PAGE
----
Jennifer 8. Lee gives in to her obsession with Chinese food and produces a fun and memorable look at Chinese food as a global cuisine.


There’s nothing more American than apple pie. But ask any American how often they eat apple pie, says author Jennifer 8. Lee.

Then ask them how often they eat Chinese food.

In her first book The Fortune Cookie ChroniclesNew York Times staff writer Jennifer 8. Lee (yes, “8”—it stands for prosperity in China) aims to go behind the scenes of the average Chinese restaurant—way behind the scenes. The book is staggering in its scope, examining competing tales on the origin of the fortune cookie and then offering her authoritative version, the trials of Chinese immigrants, the travesty of fake soy sauce, and ultimately, the greatest Chinese restaurant in the world.

To answer her many questions, Lee traveled all over the world to find Chinese stories and food in both likely and very unlikely places. She opens with her search to find the origin of the fortune cookie, which, to her horror, is most definitely not Chinese. Lee also sets out to discover the origins of General Tso’s chicken, a dish that originated in the U.S., and travels to General Tso’s birthplace in search of answers.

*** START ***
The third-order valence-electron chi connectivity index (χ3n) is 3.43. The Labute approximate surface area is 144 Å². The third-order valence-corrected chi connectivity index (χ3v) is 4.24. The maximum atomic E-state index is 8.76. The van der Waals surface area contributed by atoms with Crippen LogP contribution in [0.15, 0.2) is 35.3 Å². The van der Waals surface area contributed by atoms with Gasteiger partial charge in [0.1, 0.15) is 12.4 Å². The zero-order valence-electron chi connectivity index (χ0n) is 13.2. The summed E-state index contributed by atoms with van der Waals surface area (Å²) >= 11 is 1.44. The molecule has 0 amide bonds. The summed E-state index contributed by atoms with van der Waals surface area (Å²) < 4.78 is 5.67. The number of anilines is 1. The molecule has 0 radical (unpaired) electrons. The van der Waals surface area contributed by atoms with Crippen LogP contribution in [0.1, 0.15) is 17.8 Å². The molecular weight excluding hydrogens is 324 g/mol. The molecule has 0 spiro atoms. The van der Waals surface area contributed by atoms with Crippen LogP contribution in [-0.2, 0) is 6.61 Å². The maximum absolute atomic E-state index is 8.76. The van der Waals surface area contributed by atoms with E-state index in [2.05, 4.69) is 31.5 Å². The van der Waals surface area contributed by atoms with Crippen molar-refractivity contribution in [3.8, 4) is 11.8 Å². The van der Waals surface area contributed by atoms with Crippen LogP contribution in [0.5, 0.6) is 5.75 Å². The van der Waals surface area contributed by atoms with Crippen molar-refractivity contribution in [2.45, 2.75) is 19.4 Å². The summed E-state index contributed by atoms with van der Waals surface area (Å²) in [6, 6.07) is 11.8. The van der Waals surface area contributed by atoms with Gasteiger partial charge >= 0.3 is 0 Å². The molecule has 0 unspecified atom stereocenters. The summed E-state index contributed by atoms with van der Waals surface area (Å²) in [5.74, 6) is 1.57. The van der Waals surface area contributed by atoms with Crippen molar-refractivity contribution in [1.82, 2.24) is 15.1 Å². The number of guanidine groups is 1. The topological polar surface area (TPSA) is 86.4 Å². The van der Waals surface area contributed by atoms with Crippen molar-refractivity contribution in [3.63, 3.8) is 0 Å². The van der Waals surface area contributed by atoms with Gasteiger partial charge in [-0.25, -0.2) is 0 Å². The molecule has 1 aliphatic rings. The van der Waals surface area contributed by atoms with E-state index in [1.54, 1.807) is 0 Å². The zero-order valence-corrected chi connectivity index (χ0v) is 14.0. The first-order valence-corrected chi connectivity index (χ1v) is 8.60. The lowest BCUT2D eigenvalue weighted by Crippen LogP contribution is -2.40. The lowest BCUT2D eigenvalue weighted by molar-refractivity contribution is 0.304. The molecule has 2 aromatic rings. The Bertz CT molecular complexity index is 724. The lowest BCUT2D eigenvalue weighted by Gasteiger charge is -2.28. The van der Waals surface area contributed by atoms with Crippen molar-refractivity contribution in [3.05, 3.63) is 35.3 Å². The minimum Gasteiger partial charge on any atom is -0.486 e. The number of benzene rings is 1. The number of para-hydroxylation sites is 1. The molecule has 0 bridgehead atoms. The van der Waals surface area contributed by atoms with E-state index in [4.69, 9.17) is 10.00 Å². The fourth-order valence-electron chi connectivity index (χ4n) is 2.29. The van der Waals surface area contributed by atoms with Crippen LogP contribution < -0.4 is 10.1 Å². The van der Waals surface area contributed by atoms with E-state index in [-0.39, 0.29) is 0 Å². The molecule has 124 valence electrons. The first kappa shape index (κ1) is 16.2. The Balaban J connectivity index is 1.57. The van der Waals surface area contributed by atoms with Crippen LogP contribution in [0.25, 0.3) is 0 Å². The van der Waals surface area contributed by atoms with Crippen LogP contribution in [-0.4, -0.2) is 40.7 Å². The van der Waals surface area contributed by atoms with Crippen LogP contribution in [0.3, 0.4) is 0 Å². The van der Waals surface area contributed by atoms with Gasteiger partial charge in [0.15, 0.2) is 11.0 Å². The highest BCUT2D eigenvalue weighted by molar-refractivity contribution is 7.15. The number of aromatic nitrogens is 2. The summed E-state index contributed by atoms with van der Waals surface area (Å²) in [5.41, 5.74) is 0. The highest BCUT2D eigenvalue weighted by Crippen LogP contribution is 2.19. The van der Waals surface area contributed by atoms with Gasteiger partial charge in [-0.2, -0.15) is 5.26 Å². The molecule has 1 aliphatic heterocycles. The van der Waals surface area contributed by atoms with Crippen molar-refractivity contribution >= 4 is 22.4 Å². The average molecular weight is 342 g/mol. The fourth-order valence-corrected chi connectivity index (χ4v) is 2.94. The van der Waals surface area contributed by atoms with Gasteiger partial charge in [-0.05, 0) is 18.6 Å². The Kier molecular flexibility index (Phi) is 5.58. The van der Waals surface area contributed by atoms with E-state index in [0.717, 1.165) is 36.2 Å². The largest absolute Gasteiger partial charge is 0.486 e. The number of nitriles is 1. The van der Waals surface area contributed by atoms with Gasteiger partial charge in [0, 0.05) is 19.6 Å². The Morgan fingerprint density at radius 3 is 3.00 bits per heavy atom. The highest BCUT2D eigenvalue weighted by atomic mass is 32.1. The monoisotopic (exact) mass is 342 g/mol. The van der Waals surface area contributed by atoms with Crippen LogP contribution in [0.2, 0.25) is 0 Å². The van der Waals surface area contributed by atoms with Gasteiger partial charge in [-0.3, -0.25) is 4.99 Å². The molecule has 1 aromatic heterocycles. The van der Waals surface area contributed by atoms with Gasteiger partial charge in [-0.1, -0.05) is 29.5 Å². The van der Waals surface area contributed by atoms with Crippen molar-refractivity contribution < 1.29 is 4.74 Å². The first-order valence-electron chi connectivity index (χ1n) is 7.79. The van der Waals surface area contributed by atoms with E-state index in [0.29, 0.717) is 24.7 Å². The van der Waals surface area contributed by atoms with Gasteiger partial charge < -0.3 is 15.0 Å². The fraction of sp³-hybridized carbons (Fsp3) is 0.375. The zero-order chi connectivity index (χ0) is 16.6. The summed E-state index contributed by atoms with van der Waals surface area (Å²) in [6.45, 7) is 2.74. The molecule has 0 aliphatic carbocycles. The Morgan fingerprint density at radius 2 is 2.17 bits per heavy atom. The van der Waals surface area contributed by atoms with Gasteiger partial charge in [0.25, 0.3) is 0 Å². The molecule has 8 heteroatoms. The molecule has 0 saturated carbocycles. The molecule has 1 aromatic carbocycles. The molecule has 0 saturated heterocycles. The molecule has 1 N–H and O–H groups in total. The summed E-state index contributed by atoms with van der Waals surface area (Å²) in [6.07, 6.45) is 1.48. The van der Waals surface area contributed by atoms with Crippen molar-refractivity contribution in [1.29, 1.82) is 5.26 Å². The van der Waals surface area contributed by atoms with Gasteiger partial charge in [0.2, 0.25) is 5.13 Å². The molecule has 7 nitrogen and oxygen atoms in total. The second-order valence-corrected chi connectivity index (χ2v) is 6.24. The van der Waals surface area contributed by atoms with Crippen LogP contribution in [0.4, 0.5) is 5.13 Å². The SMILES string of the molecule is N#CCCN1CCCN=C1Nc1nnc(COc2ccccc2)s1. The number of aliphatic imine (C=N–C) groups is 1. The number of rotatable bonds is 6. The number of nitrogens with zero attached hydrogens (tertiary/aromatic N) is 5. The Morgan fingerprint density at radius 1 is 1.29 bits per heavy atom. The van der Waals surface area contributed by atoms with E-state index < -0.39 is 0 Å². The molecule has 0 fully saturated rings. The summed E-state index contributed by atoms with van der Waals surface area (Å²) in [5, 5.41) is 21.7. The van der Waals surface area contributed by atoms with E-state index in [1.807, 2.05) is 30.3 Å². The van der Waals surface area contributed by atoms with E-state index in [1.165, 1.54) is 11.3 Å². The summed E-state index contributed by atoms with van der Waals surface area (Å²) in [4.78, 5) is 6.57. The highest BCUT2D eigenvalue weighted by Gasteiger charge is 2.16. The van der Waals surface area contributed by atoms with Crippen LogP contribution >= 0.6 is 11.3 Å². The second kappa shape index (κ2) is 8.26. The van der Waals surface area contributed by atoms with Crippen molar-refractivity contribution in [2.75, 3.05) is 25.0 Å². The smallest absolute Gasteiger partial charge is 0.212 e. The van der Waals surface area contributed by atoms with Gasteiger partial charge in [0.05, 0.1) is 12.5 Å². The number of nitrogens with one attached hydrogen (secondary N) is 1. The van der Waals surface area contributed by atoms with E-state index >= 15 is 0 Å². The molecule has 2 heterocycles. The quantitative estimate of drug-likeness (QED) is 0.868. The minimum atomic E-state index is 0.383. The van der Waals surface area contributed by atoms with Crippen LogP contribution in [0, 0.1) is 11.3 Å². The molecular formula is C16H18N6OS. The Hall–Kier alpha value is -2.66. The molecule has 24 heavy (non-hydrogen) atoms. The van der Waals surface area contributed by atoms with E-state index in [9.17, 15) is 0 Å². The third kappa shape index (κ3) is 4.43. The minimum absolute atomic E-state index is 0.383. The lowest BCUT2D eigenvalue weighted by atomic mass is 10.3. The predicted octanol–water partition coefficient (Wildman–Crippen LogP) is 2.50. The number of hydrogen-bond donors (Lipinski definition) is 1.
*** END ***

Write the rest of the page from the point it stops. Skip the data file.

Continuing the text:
But the highlight of this book is Lee’s search for the greatest Chinese restaurant in the world—outside of predominately Chinese societies, of course. This takes her not only to the usual North American Chinatowns, but also to Lima, Peru; Dubai; Brazil; Mumbai, India; and even a tiny island off the coast of Madagascar, Mauritius. In sampling both authentic Chinese food as well as local adaptations (such as the chow mein sandwich) at both high-end and hole-in-the-wall restaurants, Lee confronts the idea of authenticity.